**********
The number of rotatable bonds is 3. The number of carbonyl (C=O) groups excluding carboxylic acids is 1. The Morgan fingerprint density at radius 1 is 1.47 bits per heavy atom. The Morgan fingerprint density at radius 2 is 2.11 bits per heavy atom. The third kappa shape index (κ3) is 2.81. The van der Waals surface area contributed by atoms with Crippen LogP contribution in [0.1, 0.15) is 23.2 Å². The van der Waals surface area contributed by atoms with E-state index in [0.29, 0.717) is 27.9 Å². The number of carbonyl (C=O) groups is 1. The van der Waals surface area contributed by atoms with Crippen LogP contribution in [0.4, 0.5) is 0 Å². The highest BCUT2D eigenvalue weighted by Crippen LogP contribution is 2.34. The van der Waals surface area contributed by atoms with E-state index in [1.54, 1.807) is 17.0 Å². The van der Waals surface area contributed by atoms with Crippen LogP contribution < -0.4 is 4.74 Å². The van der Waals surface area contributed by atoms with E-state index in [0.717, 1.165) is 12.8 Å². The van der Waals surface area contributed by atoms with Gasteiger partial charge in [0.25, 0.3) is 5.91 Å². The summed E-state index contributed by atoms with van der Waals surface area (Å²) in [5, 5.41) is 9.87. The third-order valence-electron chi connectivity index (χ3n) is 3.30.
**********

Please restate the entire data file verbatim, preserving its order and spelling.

The number of rotatable bonds is 3. The number of carbonyl (C=O) groups excluding carboxylic acids is 1. The Morgan fingerprint density at radius 1 is 1.47 bits per heavy atom. The Morgan fingerprint density at radius 2 is 2.11 bits per heavy atom. The third kappa shape index (κ3) is 2.81. The van der Waals surface area contributed by atoms with Crippen LogP contribution in [0.1, 0.15) is 23.2 Å². The van der Waals surface area contributed by atoms with E-state index in [0.29, 0.717) is 27.9 Å². The number of carbonyl (C=O) groups is 1. The van der Waals surface area contributed by atoms with Crippen LogP contribution in [0.4, 0.5) is 0 Å². The highest BCUT2D eigenvalue weighted by Crippen LogP contribution is 2.34. The van der Waals surface area contributed by atoms with E-state index in [1.54, 1.807) is 17.0 Å². The van der Waals surface area contributed by atoms with Crippen LogP contribution < -0.4 is 4.74 Å². The van der Waals surface area contributed by atoms with E-state index in [0.717, 1.165) is 12.8 Å². The van der Waals surface area contributed by atoms with Gasteiger partial charge in [0.25, 0.3) is 5.91 Å². The summed E-state index contributed by atoms with van der Waals surface area (Å²) in [5, 5.41) is 9.87. The third-order valence-electron chi connectivity index (χ3n) is 3.30.